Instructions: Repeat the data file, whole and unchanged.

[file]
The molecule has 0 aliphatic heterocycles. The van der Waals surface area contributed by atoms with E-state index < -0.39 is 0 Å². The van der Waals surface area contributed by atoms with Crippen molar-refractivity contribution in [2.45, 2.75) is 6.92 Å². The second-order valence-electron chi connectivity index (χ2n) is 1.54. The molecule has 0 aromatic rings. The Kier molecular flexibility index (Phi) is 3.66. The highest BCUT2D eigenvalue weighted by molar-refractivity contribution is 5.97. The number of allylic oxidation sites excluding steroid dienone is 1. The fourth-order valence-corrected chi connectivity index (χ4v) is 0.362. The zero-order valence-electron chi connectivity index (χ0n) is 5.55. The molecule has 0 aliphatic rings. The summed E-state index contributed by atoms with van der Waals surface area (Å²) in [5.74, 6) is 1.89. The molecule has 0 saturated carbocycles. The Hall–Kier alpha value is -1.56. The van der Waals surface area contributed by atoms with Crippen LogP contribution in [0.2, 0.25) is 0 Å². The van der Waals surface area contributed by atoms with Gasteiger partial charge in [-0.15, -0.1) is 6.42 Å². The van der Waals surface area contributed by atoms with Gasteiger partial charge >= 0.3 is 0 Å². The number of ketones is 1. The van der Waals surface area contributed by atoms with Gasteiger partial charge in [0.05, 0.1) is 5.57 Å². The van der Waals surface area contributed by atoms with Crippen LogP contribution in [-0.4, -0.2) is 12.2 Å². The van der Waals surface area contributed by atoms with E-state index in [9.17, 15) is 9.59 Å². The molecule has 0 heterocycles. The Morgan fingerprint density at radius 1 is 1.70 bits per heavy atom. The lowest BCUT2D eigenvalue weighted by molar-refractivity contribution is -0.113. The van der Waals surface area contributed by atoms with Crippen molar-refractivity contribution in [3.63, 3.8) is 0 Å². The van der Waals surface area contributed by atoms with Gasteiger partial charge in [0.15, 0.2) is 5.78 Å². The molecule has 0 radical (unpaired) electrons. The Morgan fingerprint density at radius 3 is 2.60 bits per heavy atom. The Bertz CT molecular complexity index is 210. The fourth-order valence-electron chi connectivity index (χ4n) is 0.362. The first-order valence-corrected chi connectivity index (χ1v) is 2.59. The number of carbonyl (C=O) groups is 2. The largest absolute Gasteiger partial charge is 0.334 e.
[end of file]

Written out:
The molecule has 0 aliphatic heterocycles. The van der Waals surface area contributed by atoms with E-state index < -0.39 is 0 Å². The van der Waals surface area contributed by atoms with Crippen molar-refractivity contribution in [2.45, 2.75) is 6.92 Å². The second-order valence-electron chi connectivity index (χ2n) is 1.54. The molecule has 0 aromatic rings. The Kier molecular flexibility index (Phi) is 3.66. The highest BCUT2D eigenvalue weighted by molar-refractivity contribution is 5.97. The number of allylic oxidation sites excluding steroid dienone is 1. The fourth-order valence-corrected chi connectivity index (χ4v) is 0.362. The zero-order valence-electron chi connectivity index (χ0n) is 5.55. The molecule has 0 aliphatic rings. The summed E-state index contributed by atoms with van der Waals surface area (Å²) in [5.74, 6) is 1.89. The molecule has 0 saturated carbocycles. The Hall–Kier alpha value is -1.56. The van der Waals surface area contributed by atoms with Crippen LogP contribution in [0.2, 0.25) is 0 Å². The van der Waals surface area contributed by atoms with Gasteiger partial charge in [-0.15, -0.1) is 6.42 Å². The van der Waals surface area contributed by atoms with Gasteiger partial charge >= 0.3 is 0 Å². The number of ketones is 1. The van der Waals surface area contributed by atoms with Gasteiger partial charge in [0.05, 0.1) is 5.57 Å². The van der Waals surface area contributed by atoms with Crippen LogP contribution in [-0.4, -0.2) is 12.2 Å². The van der Waals surface area contributed by atoms with E-state index in [9.17, 15) is 9.59 Å². The molecule has 0 heterocycles. The Morgan fingerprint density at radius 1 is 1.70 bits per heavy atom. The lowest BCUT2D eigenvalue weighted by molar-refractivity contribution is -0.113. The van der Waals surface area contributed by atoms with Crippen molar-refractivity contribution in [3.63, 3.8) is 0 Å². The van der Waals surface area contributed by atoms with Gasteiger partial charge in [0.15, 0.2) is 5.78 Å². The molecule has 0 radical (unpaired) electrons. The Morgan fingerprint density at radius 3 is 2.60 bits per heavy atom. The Bertz CT molecular complexity index is 210. The fourth-order valence-electron chi connectivity index (χ4n) is 0.362. The first-order valence-corrected chi connectivity index (χ1v) is 2.59. The number of carbonyl (C=O) groups is 2. The largest absolute Gasteiger partial charge is 0.334 e.